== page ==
Lets Talk Asthma

by Iman Ashour - Date: 2007-05-28 - Word Count: 507 Share This!

Of 10 to 12 million Americans with asthma, 5,000 die each year.

If you dont know this by know you will probably learn it here; Environmental interventions are mandatory for all patients with asthma and may result in dramatic reductions in symptoms and medication use. The first step in achieving long-term control of asthma is avoiding triggers.

I would like to stress on the fact that More than two thousand irritants are indoors, where we spend as much as 900 % of our time. To optimally protect yourself from getting exposed to indoor and outdoor irritants, you should keep your home clean, reduce pet dander, decontaminate decor, attach a filter to vacuums, use air conditioners, maintain optimum humidity, ensure clean air and do not wear contacts during pollen season.

Another fact is that most cases of asthma are the result of a combination of allergic and/or nonallergic mechanisms. Known triggers include allergens-house dust mites, pollen, molds and dander from animals, especially cats.

Air pollutants and irritants like burning coal, gasoline and wood release nitrogen and sulfur dioxide into the air and directly result in airway hypersensitivity. Even strong odors, such as household cleaners and cleansers, personal care products, perfumes, varnishes, fabric softeners, laundry detergents and cooking fumes can trigger attacks in sensitive people.

Off course we all know that smoking irritates and inflames the airways. Children whose parents smoke also have increased risk and asthmatics can have attacks by breathing second-hand tobacco smoke.

People may be unaware of this but, respiratory infections in asthmatics, where the airways are overly sensitive to viral infections such as a cold and especially if it progresses to infected airways or sinuses, will more than likely result in an asthma attack.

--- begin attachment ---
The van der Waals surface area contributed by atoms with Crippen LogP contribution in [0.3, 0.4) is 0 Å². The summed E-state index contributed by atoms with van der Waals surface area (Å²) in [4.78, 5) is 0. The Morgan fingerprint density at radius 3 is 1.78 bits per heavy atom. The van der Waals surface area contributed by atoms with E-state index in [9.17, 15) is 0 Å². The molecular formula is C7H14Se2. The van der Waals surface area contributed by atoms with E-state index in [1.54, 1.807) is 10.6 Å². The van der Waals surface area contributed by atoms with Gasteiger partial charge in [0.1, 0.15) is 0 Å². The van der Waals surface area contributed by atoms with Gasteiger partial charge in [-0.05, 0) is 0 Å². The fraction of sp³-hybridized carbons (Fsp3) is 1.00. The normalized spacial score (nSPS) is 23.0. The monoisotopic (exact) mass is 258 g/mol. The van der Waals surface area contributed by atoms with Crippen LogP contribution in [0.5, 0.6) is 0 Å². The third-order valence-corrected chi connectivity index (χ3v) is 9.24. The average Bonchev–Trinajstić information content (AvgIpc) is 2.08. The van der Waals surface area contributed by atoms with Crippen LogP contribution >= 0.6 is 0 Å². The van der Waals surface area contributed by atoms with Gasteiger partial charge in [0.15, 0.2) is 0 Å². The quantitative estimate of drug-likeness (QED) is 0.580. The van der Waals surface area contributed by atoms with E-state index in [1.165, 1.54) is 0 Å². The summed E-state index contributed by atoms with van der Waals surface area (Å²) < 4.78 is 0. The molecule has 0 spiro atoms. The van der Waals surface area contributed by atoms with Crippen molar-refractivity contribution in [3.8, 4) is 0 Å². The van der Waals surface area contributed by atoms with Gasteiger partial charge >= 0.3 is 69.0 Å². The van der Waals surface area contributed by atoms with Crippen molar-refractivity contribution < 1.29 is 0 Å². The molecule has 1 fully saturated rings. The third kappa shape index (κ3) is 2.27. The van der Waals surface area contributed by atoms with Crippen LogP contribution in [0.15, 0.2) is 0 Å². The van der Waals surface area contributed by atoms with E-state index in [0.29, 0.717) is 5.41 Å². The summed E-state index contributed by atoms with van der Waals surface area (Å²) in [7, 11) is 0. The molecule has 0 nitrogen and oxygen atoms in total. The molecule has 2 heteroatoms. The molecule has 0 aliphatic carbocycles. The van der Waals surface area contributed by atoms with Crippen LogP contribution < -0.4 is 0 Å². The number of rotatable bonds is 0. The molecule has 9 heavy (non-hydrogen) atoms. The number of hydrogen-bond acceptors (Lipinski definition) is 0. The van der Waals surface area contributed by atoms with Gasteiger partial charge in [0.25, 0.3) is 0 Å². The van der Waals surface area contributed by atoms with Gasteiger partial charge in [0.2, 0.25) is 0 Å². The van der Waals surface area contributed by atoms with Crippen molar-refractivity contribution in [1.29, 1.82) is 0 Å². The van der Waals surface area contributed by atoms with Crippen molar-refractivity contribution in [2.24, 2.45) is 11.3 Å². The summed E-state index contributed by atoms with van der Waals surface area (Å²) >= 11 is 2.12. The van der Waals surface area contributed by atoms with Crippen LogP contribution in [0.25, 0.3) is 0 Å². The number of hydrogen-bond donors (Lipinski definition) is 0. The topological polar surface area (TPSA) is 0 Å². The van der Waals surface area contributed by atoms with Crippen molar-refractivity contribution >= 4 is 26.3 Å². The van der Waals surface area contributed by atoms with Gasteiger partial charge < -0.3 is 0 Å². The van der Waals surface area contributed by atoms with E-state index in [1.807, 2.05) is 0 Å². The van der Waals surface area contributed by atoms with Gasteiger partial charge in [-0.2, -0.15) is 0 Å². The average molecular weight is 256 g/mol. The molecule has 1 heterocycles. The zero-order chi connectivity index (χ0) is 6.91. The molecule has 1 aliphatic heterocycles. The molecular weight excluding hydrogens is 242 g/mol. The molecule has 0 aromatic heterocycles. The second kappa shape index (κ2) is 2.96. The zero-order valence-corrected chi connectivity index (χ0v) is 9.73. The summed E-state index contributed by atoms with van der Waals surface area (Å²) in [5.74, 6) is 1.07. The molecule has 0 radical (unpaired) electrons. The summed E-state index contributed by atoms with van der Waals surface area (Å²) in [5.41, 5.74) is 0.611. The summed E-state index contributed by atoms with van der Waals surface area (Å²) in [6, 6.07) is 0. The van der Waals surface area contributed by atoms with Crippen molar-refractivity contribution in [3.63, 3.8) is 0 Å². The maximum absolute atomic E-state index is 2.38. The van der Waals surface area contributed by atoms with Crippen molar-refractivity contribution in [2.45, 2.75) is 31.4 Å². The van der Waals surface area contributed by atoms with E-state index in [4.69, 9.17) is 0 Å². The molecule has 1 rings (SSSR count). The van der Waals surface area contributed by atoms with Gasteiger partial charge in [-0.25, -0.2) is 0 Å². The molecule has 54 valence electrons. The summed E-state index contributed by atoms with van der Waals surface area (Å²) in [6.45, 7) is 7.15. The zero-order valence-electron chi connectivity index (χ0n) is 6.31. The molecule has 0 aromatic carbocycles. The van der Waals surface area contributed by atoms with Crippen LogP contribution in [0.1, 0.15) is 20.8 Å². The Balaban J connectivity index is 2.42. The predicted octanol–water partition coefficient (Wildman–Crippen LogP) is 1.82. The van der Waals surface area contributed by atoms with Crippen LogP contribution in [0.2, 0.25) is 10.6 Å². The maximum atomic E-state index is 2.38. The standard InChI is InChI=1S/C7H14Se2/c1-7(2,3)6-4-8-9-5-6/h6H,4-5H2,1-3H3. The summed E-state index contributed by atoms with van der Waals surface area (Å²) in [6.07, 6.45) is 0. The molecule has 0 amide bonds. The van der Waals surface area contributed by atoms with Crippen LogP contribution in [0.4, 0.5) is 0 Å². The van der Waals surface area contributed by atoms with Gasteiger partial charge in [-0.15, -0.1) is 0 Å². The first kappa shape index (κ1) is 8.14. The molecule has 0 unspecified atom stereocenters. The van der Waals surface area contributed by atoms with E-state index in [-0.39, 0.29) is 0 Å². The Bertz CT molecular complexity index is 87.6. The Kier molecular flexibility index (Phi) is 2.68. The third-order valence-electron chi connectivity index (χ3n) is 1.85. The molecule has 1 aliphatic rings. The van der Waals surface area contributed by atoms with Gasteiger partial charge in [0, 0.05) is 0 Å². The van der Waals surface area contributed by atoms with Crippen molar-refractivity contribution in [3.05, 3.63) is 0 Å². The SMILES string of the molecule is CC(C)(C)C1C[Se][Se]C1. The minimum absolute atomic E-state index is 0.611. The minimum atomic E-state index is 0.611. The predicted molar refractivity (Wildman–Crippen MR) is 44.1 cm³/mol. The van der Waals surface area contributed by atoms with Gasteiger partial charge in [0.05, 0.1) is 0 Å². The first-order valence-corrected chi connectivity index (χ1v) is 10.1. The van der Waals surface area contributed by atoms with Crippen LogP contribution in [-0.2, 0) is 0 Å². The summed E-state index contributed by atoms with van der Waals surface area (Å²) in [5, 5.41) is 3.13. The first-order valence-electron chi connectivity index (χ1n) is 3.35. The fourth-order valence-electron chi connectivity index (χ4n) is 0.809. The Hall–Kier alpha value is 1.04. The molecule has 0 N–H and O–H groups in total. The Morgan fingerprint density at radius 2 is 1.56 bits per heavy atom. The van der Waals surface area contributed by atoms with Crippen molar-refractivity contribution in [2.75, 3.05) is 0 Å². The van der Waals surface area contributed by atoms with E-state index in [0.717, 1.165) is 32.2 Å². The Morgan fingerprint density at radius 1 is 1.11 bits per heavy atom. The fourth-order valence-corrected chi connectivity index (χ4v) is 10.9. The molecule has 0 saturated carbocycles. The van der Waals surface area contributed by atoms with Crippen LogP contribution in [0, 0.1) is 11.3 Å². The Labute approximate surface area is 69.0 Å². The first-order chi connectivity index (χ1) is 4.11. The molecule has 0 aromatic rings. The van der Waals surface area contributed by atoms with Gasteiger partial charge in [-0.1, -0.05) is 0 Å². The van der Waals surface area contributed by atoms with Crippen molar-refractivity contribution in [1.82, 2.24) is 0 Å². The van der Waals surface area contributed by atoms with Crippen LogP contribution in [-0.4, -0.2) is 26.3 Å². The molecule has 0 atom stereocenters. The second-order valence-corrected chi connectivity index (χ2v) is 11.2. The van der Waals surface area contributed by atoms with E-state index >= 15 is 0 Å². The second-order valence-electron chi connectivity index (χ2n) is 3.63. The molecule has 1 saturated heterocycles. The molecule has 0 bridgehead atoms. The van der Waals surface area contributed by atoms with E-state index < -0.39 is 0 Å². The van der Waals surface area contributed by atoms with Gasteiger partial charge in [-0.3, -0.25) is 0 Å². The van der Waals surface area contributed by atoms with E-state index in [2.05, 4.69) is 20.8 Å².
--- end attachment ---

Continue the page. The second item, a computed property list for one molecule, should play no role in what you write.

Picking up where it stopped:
Also, exertion and cold weather, coughing, wheezing, shortness of breath, chest discomfort and endurance problems may develop during and after exercise and these symptoms can occur even if the asthmatic is receiving proper medication.

Lets shift gears and discuss some medications such as aspirin and nonsteroidal anti-inflammatory drugs. These and medications for high blood pressure, glaucoma, migraine or heart, thyroid or liver conditions have been known to aggravate mild asthma symptoms. So, you may want to double check your medications if you find your symptoms out of control.

People with sensitivities to aspirin tend to have chronic sinusitis and polyps inside their noses, a little tip that I found helpful.

Beta-blockers used for cardiovascular diseases and high blood pressure cause airway constriction and are generally contra-indicated for asthmatics. Also, sulfites which are preservatives added to some perishable foods can cause hives, allergies and shortness of breath in people with asthma.

On an emotional level, stress like anxiety may aggravate asthma symptoms and allthough psychological factors alone do not seem to provoke attacks, therapy may be needed to adequately control the symptoms.

In the end I would like to stress on the fact that we seek medications to control everything and more than likely we do not pay enough attention to what is the trigger of the problems we are experiencing.


Related Tags: allergies, asthma, asthma management, asthma attacks, asthma prevention, allergy attacks

Dr.Iman Ashour. She is a member of the Fourpoint Group and helps people set up a healthy and successful home based business that result in a stable extra source of income.dr_halifaxhealth@yahoo.comLearn to live well

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